Online obituaries have an advantage over obits in print publications when it comes to errors.
If one of the surviving siblings is accidentally left out of the information that the funeral home or family provides to the newspaper, mourners usually have to wait until the next day for a corrected version to run.
Sometimes, when the error appears in a reporter-written obit, the missing relative will be noted in a list of corrections, along with fixes to stories about politics, business and crime. The sibling will forever after be missing from the beautifully written obit, which the family may cut out of the paper and tuck into the family Bible.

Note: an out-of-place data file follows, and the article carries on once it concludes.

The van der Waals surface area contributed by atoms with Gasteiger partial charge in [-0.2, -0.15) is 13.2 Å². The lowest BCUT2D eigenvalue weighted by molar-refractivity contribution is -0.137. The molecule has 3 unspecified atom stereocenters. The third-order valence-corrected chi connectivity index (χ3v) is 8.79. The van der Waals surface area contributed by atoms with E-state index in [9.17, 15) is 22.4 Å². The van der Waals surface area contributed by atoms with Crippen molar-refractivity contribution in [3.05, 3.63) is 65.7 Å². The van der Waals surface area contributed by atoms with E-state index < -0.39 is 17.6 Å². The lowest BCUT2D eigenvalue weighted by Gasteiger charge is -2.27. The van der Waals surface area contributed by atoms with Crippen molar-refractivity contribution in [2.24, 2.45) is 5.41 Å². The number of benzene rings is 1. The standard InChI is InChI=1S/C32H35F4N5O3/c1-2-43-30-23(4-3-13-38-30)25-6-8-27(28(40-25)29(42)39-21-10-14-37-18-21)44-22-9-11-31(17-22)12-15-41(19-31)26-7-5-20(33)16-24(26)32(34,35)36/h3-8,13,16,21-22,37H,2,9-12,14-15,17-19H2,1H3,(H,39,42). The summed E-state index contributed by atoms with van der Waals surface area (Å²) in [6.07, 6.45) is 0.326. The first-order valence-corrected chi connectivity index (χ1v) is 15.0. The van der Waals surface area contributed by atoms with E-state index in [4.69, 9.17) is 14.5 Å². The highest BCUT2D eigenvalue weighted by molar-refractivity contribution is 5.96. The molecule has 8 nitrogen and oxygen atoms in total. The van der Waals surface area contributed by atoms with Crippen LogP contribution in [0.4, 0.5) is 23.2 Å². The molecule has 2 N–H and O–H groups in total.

Errors in obits, however, can be fixed in updated versions of the stories on the Internet – even if those mistakes surface years later.
Corrections to the obit for Lt. M.K. Schwenk, which was published in the New York Times on June 29, 1899
, appeared 112 years later in an elaborate story written by James Barron.
Barron wrote: “It’s a tad late” to bring them up, said Dr. Schwenk, who found the obituary online.
But it is never too late to set the record straight. If journalism is indeed the first rough draft of history, there is always time to revise, polish and perfect, even if pinning down the details about Lieutenant Schwenk after so many years turned out to be less than straightforward.
This post was contributed by Alana Baranick, a freelance obituary writer who lives in Northeast Ohio. She is director of the Society of Professional Obituary Writers and chief author of Life on the Death Beat: A Handbook for Obituary Writers.